How important is creative collaboration when creating a show like this?

Director Alexander Lass has been incredibly helpful, encouraging me to pull the script out of a drawer, revisit it, update it. His dramaturgical work was brilliant and totally on point. The team that Debbie Hicks has pooled together is phenomenal. Very early on myself, Alexander and the composer/ sound designer Roly Witherow met to discuss the music and sound for the show. Because music is such a big part of my plays I was thrilled to be working with someone as talented as Roly. His sound cues have had me in tears at my desk (I think if I had my way the entire play would just be a 50 minute, immersive, 360 degrees, no dialogue, sound design!) Issy Van Braeckel made magic happen with a jaw-dropping, and nearly entirely recycled set, hand-embroidered costumes and intricately detailed props. Jai Morjaria has then given it this water-like blue beauty, rippling lighting. Finally, Benjamin Smith, our delightful SM has been keeping the show-up and running. 

What have been some of the challenges you’ve faced bringing this show to the fringe?


I wanted the play to feel as truthful and authentic as possible. Whilst knowing that I myself was not Yup’ik and this wasn’t necessarily my story to tell. I contacted the Yup’ik playwright Richard Perry who very kindly looked over the script, gave me some fabulous, authentic snack suggestions! And mostly gave me the confidence to tell it.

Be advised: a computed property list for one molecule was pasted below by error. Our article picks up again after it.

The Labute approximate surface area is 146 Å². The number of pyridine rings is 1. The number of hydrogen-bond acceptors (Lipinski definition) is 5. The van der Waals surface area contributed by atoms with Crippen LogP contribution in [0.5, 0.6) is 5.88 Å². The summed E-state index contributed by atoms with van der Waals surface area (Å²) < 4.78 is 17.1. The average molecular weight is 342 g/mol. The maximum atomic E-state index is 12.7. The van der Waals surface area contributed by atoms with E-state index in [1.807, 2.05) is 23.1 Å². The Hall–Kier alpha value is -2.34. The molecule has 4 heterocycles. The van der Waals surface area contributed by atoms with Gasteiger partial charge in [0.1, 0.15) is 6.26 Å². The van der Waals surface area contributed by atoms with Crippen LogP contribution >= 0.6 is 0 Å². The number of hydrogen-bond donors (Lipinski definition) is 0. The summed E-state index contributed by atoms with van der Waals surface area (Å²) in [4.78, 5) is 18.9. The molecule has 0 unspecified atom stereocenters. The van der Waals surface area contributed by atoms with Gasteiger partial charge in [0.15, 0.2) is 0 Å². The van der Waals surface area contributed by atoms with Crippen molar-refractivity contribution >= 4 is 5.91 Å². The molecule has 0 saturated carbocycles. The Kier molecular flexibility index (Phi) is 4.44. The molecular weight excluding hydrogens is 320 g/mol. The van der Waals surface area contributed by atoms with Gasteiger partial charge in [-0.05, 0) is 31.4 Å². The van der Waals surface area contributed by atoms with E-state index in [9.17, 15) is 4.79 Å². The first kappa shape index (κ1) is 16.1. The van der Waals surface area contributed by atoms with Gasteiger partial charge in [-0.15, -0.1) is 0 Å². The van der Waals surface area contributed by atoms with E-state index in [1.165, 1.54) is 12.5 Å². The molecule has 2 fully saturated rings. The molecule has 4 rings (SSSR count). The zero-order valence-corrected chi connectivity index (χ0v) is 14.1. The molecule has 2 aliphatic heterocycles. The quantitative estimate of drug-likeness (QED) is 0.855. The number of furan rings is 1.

As a playwright are you able to let a play run its course or do you find yourself tweaking it here and there?

The rehearsal time was so short I knew despite how brilliant our actors Phoebe Vigor and Zak Douglas are, I wouldn’t be able to tweak. Which I think made me ultra prepared this time. I read it over and over to myself, tried to pre-empt what I might want to tweak! 

"I love the process of putting on plays, the coming together of all the group..."

Have you always had a passion for theatre? 

Yes - although at first, at school I wanted to act, then I wanted to be a drama therapist, for a while I worked in schools with drama workshops. I love the process of putting on plays, the coming together of all the group - first read-throughs with the cast and crew are still my favourite.

Has your style and approach to your work changed much since your debut?

I think I drove myself a bit potty comparing myself to others, my progress next to others. When I was first putting work on I think I got too bogged down in that. You can fixate on not getting onto certain writing courses! My voice is still the same, I’m still balancing in the awkward poetic comedy-drama place. But I think the other stuff has got better: plotting, structure etc…

What has been the best piece of advice you got when you started out?

Simon Stephens said 'all you can control is the work, so write the play.'

(or words to that effect!)

Do you have any advice or tips for any emerging playwright? 

Find yourself a job that you love, that will work alongside your writing, because there’s hardly any money, especially at the start, and there’s loads of rejection, especially at the start. My beloved Daunt Books kept me from going completely insane for nearly six years.

What 3 words best describe this show?

Wild beautiful alarming 

And finally, what do you want your audiences to take away from When The Birds Come?

This is a climate emergency. It can feel supremely out of control, make positive change where you can. Don’t be cruel to the people you love, keep them close.